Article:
Comic Collecting Corner


Like a lot of people of a certain age and generation, I enjoy collecting comic books. I’m not in it to stockpile some trove of issues that may (or may not be) worth money in some distant point in time, I simply enjoy collecting pieces of work from my favorite writers and artists. Half of the fun of accruing comics is hunting for them in the backrooms of thrift stores and swap meets.

There’s nothing quite like shuffling through stacks of decades-old comic and coming across the issue you’ve spent years trying to track down. Here it is in your hands, no creases, no wrinkles, but as your eyes scan the cover you see it; a dayglow neon orange sticker loudly proclaiming $3, stuck right to the paper. Your treasure has become nothing more than bird cage liner.

Comics are a hot commodity in today’s day and age, but like other collectables, you’ll need to do some research to know exactly what you have.


I can’t tell you how many times I’ve discovered a pile of comics at a swap meet or flea market that are all marked the same price, usually something exorbitantly high like 15 or 20 dollars. But 9 times out of 10, those comics are extremely common or, worse yet, reprints of past popular and rare comics. Doing a little bit of homework can help you accurately and fairly price your magazines. There are a number of comic book pricing websites online and there still exist, unsurprisingly considering, printed comic price guides. What you think is one-of-a-kind may turn out to be nothing more than another copy saturating the market.



What kind of shape are your books in? Are the corners dog-eared? Are the covers ripped or, in some cases, completely torn off? Have roaches and other creepycrawlers made a meal of the ancient paper your pop-culture periodicals are printed on?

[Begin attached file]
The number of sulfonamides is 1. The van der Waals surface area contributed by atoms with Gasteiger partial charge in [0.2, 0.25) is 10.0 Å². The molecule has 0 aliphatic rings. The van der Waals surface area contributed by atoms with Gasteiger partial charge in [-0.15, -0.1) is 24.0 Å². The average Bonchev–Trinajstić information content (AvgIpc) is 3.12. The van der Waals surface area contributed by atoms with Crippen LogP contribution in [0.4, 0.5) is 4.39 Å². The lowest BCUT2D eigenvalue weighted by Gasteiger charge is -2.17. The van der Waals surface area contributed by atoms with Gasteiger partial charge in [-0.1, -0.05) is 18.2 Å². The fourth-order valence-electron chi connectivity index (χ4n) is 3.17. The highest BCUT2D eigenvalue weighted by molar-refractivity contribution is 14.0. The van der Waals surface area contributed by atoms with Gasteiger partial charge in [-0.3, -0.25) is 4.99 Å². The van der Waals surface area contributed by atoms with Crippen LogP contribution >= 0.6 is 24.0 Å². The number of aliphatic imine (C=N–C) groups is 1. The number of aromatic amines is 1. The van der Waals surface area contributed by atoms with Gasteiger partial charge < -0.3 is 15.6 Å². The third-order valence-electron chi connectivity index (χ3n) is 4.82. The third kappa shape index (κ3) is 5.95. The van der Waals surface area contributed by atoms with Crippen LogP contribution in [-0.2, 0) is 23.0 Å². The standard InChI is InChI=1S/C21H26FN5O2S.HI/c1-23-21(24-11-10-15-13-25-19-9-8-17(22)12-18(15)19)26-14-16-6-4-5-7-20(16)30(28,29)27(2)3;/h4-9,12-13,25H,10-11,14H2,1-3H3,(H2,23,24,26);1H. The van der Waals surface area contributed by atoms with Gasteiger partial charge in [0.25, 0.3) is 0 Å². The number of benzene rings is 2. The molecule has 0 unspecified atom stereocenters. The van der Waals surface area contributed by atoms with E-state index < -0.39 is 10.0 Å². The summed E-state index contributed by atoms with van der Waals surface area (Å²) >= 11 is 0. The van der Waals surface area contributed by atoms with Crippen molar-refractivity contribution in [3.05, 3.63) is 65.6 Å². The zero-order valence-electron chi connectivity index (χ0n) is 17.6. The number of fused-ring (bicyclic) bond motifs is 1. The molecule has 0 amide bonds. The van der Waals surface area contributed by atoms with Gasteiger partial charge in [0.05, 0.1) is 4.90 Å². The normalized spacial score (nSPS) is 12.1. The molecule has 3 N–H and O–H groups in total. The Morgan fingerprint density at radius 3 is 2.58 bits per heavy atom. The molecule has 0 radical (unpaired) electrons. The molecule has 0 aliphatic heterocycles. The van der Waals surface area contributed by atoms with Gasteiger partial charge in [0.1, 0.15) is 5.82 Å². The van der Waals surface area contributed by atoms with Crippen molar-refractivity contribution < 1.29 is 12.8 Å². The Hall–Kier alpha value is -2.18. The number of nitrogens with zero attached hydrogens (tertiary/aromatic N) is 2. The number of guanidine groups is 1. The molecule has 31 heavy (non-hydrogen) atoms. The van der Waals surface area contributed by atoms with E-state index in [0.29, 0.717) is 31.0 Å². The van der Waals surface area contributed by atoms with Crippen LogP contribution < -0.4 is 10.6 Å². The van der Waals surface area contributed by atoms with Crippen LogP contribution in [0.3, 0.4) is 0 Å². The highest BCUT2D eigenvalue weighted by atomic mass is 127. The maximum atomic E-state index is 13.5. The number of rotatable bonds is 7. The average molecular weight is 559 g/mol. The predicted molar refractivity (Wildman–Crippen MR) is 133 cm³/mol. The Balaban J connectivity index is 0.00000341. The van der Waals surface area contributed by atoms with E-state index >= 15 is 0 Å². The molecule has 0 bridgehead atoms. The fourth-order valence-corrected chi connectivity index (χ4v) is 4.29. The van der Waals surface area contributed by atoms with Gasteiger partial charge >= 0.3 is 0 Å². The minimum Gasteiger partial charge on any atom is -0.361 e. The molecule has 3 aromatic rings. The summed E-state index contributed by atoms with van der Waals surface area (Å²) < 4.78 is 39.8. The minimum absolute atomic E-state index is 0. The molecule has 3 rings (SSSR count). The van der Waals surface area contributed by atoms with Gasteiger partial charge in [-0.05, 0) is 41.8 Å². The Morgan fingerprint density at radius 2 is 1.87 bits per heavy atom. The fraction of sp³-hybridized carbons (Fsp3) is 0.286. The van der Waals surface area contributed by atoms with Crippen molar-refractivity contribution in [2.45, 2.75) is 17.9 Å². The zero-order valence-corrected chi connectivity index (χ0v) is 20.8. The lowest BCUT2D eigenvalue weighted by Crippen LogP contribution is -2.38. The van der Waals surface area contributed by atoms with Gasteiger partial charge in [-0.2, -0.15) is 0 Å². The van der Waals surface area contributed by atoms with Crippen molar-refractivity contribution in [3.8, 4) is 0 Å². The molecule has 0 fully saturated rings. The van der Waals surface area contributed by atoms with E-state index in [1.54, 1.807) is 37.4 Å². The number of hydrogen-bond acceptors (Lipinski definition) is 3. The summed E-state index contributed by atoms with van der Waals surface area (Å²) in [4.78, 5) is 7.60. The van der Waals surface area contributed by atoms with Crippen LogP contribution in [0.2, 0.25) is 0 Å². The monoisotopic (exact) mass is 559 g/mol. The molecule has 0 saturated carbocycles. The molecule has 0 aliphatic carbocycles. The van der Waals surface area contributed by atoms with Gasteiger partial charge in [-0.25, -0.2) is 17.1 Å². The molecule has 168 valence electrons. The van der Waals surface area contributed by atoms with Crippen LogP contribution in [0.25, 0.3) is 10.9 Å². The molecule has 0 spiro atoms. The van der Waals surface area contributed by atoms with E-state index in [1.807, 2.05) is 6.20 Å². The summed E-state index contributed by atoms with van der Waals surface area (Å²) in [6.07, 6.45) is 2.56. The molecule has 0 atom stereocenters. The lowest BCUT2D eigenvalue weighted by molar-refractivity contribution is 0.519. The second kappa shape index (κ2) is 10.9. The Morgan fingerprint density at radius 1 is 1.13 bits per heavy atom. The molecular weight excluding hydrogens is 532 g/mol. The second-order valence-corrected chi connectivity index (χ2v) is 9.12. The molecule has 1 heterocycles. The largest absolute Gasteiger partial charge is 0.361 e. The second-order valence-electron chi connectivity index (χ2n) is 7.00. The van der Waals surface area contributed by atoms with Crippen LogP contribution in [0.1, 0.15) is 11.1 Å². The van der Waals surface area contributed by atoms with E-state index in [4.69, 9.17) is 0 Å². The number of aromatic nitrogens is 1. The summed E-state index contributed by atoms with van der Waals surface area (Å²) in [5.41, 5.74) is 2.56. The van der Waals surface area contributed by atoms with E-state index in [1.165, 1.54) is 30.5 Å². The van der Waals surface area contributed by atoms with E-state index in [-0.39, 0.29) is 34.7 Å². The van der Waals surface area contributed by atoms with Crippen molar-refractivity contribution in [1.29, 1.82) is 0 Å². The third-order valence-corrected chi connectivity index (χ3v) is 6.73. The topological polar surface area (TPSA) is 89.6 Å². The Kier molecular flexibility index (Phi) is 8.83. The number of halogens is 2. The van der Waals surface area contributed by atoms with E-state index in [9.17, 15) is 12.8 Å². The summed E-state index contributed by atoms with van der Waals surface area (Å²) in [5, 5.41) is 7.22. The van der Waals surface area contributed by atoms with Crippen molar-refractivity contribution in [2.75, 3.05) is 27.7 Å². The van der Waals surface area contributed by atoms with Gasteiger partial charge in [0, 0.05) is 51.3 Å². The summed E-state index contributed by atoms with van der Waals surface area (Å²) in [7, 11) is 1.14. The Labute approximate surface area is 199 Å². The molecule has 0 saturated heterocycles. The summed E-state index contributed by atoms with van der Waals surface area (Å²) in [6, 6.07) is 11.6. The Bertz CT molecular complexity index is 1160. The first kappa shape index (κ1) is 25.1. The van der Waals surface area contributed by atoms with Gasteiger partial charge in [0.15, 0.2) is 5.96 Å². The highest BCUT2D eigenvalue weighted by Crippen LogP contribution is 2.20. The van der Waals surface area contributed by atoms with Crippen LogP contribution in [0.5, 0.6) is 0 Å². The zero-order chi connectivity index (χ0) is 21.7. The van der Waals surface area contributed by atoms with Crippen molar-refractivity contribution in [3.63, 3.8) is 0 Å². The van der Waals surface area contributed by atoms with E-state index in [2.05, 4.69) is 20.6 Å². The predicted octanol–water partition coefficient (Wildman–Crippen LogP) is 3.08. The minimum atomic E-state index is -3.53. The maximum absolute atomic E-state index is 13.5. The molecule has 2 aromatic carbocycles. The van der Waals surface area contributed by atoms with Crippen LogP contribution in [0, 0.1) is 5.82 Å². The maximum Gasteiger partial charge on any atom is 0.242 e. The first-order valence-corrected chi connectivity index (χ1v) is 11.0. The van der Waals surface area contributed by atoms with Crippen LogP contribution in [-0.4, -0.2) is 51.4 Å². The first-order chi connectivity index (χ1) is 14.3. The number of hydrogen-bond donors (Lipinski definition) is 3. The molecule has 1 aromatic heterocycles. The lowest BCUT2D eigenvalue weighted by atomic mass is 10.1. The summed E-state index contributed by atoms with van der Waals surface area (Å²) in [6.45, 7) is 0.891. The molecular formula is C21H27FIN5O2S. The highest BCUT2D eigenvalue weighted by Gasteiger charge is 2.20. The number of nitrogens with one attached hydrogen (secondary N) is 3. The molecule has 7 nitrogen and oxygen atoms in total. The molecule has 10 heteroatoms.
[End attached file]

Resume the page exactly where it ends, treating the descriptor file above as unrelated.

Just like other items that retain or accumulate value over time, the condition of your comics can greatly effect whether or not you can collect the highest amount for your books. Most collectors encase their comics in clear plastic slip sleeves to keep them in the best condition possible. These protective pockets are available at a number of online retailers and some larger craft stores as well. Having your books stored in slip sleeves not only adds perceived value, but also protects your investments from moisture and other weathering effects.



Claremont. Kirby. Moore. Ditko. No, I’m not listing off vacuum cleaner brands. To you, these names mean next to nothing, but to a comic-collecting nerd, you may as well be listing off the gods of the Parthenon.

The artist or writer of a comic can do more to increase the value than the actual content itself, believe it or not. A comic book may have a convoluted, lackluster, or (dare I say?) boring story, but if a big name artist is attached to the book, the price could soar. This theory holds true if the art is nothing special, but the story is a linchpin in the series. It pays to do a bit of research on not only the characters and stories, but the designers and writers who craft these tales to astonish as well, because names can do more than superheroes to sell comics in some cases.



I think we can all agree that Batman and his rogues’ gallery of villains are certainly more interesting than Archie and the Riverdale gang (no disrespect to any Arch-heads out there).  Most high-priced collectable comics star the big name characters; Batman, Wolverine, Superman, Spider-man, (do I need to go on?). This is commonly the norm but as with all of the previous categories I’ve listed, there are exceptions. It pays to do a little research in order to not overprice books starring obscure characters and, conversely, to not underprice a hot collectable staring a pulp hero that you may never have heard of before. Although you may have no idea what a Hellboy is, thousands of fans would pay big bucks for those funny pages you’re holding.


In closing, this list is (of course) a bit biased, especially coming from a customer standpoint. I do hope that you’re able to take away a bit of information that will help you organize, price, and most importantly, move the comics you may have lying about. Using the binning tools available to you within PawnMaster, you can easily categorize comic books by title, character, or era. What you have marked for 25 cents could be worth $250, and without doing 10 minutes of research, you might miss out on a big payday.

And as a plead from comic book geeks everywhere, whatever you do; please stop putting stickers on your comics.